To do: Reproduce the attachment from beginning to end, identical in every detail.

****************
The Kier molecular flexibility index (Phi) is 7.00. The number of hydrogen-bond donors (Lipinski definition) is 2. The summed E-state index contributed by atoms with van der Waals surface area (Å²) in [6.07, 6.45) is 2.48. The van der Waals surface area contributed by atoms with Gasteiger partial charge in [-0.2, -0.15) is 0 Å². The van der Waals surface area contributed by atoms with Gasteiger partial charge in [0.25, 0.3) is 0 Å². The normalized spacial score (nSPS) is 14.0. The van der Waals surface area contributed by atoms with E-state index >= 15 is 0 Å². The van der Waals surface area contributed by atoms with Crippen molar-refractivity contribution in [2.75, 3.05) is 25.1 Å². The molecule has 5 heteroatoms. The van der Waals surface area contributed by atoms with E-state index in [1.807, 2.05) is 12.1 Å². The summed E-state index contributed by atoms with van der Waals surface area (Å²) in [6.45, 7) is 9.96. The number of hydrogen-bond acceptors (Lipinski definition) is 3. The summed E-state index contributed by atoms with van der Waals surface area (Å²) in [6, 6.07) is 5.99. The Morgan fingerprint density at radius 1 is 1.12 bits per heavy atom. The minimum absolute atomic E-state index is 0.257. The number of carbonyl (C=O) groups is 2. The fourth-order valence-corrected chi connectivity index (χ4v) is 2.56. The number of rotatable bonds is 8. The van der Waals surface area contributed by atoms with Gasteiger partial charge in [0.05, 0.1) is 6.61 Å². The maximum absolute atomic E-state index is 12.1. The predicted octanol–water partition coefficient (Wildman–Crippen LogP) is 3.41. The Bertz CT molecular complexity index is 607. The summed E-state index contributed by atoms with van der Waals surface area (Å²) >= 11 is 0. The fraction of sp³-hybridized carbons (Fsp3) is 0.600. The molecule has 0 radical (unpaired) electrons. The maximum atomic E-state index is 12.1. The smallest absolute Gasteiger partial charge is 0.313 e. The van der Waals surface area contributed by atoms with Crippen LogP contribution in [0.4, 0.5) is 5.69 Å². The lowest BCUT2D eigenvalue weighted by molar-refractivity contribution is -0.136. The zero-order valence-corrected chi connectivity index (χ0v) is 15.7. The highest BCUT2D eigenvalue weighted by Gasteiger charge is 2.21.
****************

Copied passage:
The Kier molecular flexibility index (Phi) is 7.00. The number of hydrogen-bond donors (Lipinski definition) is 2. The summed E-state index contributed by atoms with van der Waals surface area (Å²) in [6.07, 6.45) is 2.48. The van der Waals surface area contributed by atoms with Gasteiger partial charge in [-0.2, -0.15) is 0 Å². The van der Waals surface area contributed by atoms with Gasteiger partial charge in [0.25, 0.3) is 0 Å². The normalized spacial score (nSPS) is 14.0. The van der Waals surface area contributed by atoms with E-state index >= 15 is 0 Å². The van der Waals surface area contributed by atoms with Crippen molar-refractivity contribution in [2.75, 3.05) is 25.1 Å². The molecule has 5 heteroatoms. The van der Waals surface area contributed by atoms with E-state index in [1.807, 2.05) is 12.1 Å². The summed E-state index contributed by atoms with van der Waals surface area (Å²) in [6.45, 7) is 9.96. The number of hydrogen-bond acceptors (Lipinski definition) is 3. The summed E-state index contributed by atoms with van der Waals surface area (Å²) in [6, 6.07) is 5.99. The Morgan fingerprint density at radius 1 is 1.12 bits per heavy atom. The minimum absolute atomic E-state index is 0.257. The number of carbonyl (C=O) groups is 2. The fourth-order valence-corrected chi connectivity index (χ4v) is 2.56. The number of rotatable bonds is 8. The van der Waals surface area contributed by atoms with Gasteiger partial charge in [0.05, 0.1) is 6.61 Å². The maximum absolute atomic E-state index is 12.1. The predicted octanol–water partition coefficient (Wildman–Crippen LogP) is 3.41. The Bertz CT molecular complexity index is 607. The summed E-state index contributed by atoms with van der Waals surface area (Å²) >= 11 is 0. The fraction of sp³-hybridized carbons (Fsp3) is 0.600. The molecule has 0 radical (unpaired) electrons. The maximum atomic E-state index is 12.1. The smallest absolute Gasteiger partial charge is 0.313 e. The van der Waals surface area contributed by atoms with Crippen LogP contribution in [0.4, 0.5) is 5.69 Å². The lowest BCUT2D eigenvalue weighted by molar-refractivity contribution is -0.136. The zero-order valence-corrected chi connectivity index (χ0v) is 15.7. The highest BCUT2D eigenvalue weighted by Gasteiger charge is 2.21.